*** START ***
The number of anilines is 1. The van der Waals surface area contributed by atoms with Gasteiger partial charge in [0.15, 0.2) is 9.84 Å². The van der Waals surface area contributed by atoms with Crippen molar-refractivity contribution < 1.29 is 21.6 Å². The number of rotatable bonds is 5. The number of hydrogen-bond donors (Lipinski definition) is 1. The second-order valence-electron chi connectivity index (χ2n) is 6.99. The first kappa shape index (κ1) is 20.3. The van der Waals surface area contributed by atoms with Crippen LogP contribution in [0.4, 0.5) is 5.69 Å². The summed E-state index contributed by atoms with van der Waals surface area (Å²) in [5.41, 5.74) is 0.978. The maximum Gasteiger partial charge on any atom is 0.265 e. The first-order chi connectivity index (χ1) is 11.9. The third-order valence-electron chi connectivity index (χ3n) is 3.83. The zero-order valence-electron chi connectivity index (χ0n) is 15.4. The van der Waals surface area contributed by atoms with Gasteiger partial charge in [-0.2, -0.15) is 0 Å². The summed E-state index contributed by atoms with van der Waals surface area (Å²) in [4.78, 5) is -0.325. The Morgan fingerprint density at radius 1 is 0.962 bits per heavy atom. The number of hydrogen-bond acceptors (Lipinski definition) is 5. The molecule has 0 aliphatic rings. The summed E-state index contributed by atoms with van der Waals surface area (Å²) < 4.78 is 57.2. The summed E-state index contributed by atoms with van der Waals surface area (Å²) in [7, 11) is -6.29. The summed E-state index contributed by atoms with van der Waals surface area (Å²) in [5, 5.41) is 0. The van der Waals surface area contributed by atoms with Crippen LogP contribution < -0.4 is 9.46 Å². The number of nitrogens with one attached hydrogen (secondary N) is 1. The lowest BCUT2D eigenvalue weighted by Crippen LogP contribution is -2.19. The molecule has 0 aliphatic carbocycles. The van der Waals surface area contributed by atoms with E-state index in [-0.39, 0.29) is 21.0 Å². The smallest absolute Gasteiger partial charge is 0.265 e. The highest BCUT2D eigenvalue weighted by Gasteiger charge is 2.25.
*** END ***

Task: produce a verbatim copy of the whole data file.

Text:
The number of anilines is 1. The van der Waals surface area contributed by atoms with Gasteiger partial charge in [0.15, 0.2) is 9.84 Å². The van der Waals surface area contributed by atoms with Crippen molar-refractivity contribution < 1.29 is 21.6 Å². The number of rotatable bonds is 5. The number of hydrogen-bond donors (Lipinski definition) is 1. The second-order valence-electron chi connectivity index (χ2n) is 6.99. The first kappa shape index (κ1) is 20.3. The van der Waals surface area contributed by atoms with Crippen LogP contribution in [0.4, 0.5) is 5.69 Å². The summed E-state index contributed by atoms with van der Waals surface area (Å²) in [5.41, 5.74) is 0.978. The maximum Gasteiger partial charge on any atom is 0.265 e. The first-order chi connectivity index (χ1) is 11.9. The third-order valence-electron chi connectivity index (χ3n) is 3.83. The zero-order valence-electron chi connectivity index (χ0n) is 15.4. The van der Waals surface area contributed by atoms with Gasteiger partial charge in [-0.2, -0.15) is 0 Å². The summed E-state index contributed by atoms with van der Waals surface area (Å²) in [4.78, 5) is -0.325. The Morgan fingerprint density at radius 1 is 0.962 bits per heavy atom. The number of hydrogen-bond acceptors (Lipinski definition) is 5. The molecule has 0 aliphatic rings. The summed E-state index contributed by atoms with van der Waals surface area (Å²) < 4.78 is 57.2. The summed E-state index contributed by atoms with van der Waals surface area (Å²) in [7, 11) is -6.29. The summed E-state index contributed by atoms with van der Waals surface area (Å²) in [5, 5.41) is 0. The van der Waals surface area contributed by atoms with Crippen LogP contribution < -0.4 is 9.46 Å². The number of nitrogens with one attached hydrogen (secondary N) is 1. The lowest BCUT2D eigenvalue weighted by Crippen LogP contribution is -2.19. The molecule has 0 aliphatic carbocycles. The van der Waals surface area contributed by atoms with E-state index in [-0.39, 0.29) is 21.0 Å². The smallest absolute Gasteiger partial charge is 0.265 e. The highest BCUT2D eigenvalue weighted by Gasteiger charge is 2.25.